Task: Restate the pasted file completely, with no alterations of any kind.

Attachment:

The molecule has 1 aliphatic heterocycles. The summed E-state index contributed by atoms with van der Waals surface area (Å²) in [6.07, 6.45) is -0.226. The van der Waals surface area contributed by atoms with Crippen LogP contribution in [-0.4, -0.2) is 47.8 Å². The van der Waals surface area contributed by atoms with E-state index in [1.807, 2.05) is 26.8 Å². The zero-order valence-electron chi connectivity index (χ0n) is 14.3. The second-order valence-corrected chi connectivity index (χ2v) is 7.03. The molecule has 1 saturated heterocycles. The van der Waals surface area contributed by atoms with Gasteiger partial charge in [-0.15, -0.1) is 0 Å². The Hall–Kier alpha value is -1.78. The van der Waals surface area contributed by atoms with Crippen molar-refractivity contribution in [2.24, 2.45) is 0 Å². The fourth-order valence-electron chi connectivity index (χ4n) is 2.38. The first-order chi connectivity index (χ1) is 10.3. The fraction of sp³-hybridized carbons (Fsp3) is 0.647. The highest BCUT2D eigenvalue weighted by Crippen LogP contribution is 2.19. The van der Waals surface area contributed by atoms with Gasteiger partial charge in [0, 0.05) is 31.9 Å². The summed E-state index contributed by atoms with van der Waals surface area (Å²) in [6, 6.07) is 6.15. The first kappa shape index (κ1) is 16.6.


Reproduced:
The molecule has 1 aliphatic heterocycles. The summed E-state index contributed by atoms with van der Waals surface area (Å²) in [6.07, 6.45) is -0.226. The van der Waals surface area contributed by atoms with Crippen LogP contribution in [-0.4, -0.2) is 47.8 Å². The van der Waals surface area contributed by atoms with E-state index in [1.807, 2.05) is 26.8 Å². The zero-order valence-electron chi connectivity index (χ0n) is 14.3. The second-order valence-corrected chi connectivity index (χ2v) is 7.03. The molecule has 1 saturated heterocycles. The van der Waals surface area contributed by atoms with Gasteiger partial charge in [-0.15, -0.1) is 0 Å². The Hall–Kier alpha value is -1.78. The van der Waals surface area contributed by atoms with Crippen molar-refractivity contribution in [2.24, 2.45) is 0 Å². The fourth-order valence-electron chi connectivity index (χ4n) is 2.38. The first-order chi connectivity index (χ1) is 10.3. The fraction of sp³-hybridized carbons (Fsp3) is 0.647. The highest BCUT2D eigenvalue weighted by Crippen LogP contribution is 2.19. The van der Waals surface area contributed by atoms with Gasteiger partial charge in [0, 0.05) is 31.9 Å². The summed E-state index contributed by atoms with van der Waals surface area (Å²) in [6, 6.07) is 6.15. The first kappa shape index (κ1) is 16.6.